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Come to me, all you who are weary and burdened, and I will give you rest. Matthew 11:28

You'll find here occasional writings, a few rants, and hopefully some insights too, about Christian discipleship, the Episcopal Church, and on faith community's life at the Parish of the Epiphany in Winchester, Massachusetts. At the Epiphany we understand ourselves to be "a welcoming Episcopal community, united in God, called to seek and serve Christ in all persons, and to transform the world with love and generosity."

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  • April 09, 2020 10:50 AM | Anonymous member (Administrator)

    Beloved Community,

    We have just experienced most of Lent, and all of Holy Week and Easter in social isolation. Nothing we have experienced in these last weeks has been ordinary. People of faith all around the world have been kept apart, have been kept from gathering to worship because of an invisible virus.

    We have done our best to provide virtual worship and thankfully, with Zoom technology, we have been able to “see” one another on our computer screens or other devices. If you are like me, you have experienced a range of emotions during our time apart, days of feeling down and wondering if this time of isolation will ever end, days of hope as the vivid colors of spring burst all around us and birds return and nest in our yards.

    As Christians, we are taught that we are an “Easter People.” That means that we live in hope each day knowing that Christ defeated death and lives again. Christ lives in each one of us and although many of us may not be feeling like we have experienced Easter yet and are still living in Holy Week, Christ IS alive and one day will once again gather together and sing the glorious hymns of Eastertide.

    The psalm appointed for today is a portion of Psalm 16. The words of the psalmist are encouraging to me and give me hope:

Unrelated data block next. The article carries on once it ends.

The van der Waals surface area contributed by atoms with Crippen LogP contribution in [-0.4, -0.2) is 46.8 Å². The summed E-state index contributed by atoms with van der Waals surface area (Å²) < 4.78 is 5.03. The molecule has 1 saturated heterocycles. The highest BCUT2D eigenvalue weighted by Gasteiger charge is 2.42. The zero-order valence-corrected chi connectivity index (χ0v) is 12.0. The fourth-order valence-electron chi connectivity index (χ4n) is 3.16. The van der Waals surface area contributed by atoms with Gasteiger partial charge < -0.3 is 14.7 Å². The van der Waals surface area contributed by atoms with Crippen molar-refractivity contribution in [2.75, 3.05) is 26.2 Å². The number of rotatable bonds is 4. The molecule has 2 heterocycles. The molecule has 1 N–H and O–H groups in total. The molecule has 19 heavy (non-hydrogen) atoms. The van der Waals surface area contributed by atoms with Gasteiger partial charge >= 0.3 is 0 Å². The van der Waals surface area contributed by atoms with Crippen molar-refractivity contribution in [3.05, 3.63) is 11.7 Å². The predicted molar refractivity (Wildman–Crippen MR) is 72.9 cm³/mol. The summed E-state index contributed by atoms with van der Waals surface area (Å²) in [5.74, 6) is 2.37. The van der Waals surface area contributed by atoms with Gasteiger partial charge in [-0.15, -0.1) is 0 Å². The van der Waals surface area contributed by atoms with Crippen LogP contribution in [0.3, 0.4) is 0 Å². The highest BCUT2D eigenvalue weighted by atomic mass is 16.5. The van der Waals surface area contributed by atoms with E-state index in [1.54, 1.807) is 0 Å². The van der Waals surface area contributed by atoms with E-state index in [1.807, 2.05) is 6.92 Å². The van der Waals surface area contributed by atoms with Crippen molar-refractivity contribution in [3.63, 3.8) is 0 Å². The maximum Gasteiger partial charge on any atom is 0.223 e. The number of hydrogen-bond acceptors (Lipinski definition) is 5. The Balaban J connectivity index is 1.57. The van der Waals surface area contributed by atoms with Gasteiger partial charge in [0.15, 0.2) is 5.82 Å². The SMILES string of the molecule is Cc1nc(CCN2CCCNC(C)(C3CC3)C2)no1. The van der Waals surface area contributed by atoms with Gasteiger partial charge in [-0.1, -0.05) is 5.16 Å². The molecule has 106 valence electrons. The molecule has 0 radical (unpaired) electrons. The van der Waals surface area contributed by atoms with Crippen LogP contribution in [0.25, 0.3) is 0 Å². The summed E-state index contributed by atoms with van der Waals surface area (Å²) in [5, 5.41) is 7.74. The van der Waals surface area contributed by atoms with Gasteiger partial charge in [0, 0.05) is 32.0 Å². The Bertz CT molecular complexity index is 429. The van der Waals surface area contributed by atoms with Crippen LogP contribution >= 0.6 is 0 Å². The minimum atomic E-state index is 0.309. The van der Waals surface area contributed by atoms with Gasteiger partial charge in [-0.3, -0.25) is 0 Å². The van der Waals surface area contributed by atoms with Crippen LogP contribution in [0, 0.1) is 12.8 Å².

Psalm 16:8-11

    I have set you always before me; because you are at my right hand I shall not fall.
    My heart, therefore, is glad and my spirit rejoices; my body also shall rest in hope.
    For you will not abandon me to the grave, nor let your holy one see the Pit.
    You will show me the path of life; in your presence there is fullness of joy, and in your right hand are pleasures for evermore.
    (St. Helena Psalter)

    The psalm declares our faith in God, who is always with us even when we do not feel God’s presence. My prayer for all of us is that in this time that is like no other, we will lean evermore on the everlasting arms of Christ, trusting that he will show us the path of life and we will know that in his presence there is fullness of joy.

    Faithfully yours in Christ,

  • April 02, 2020 11:38 AM | Anonymous member (Administrator)

    Beloved Friends,

    You may have noticed that I am not participating in our live-stream services during this time of social distancing. Being in the age category that I am, I am being extra careful and not venturing outside of our home. I am well, as is Lisa and our two little poodles, Rusty and Bosco. They keep us grounded and entertained when we need a distraction.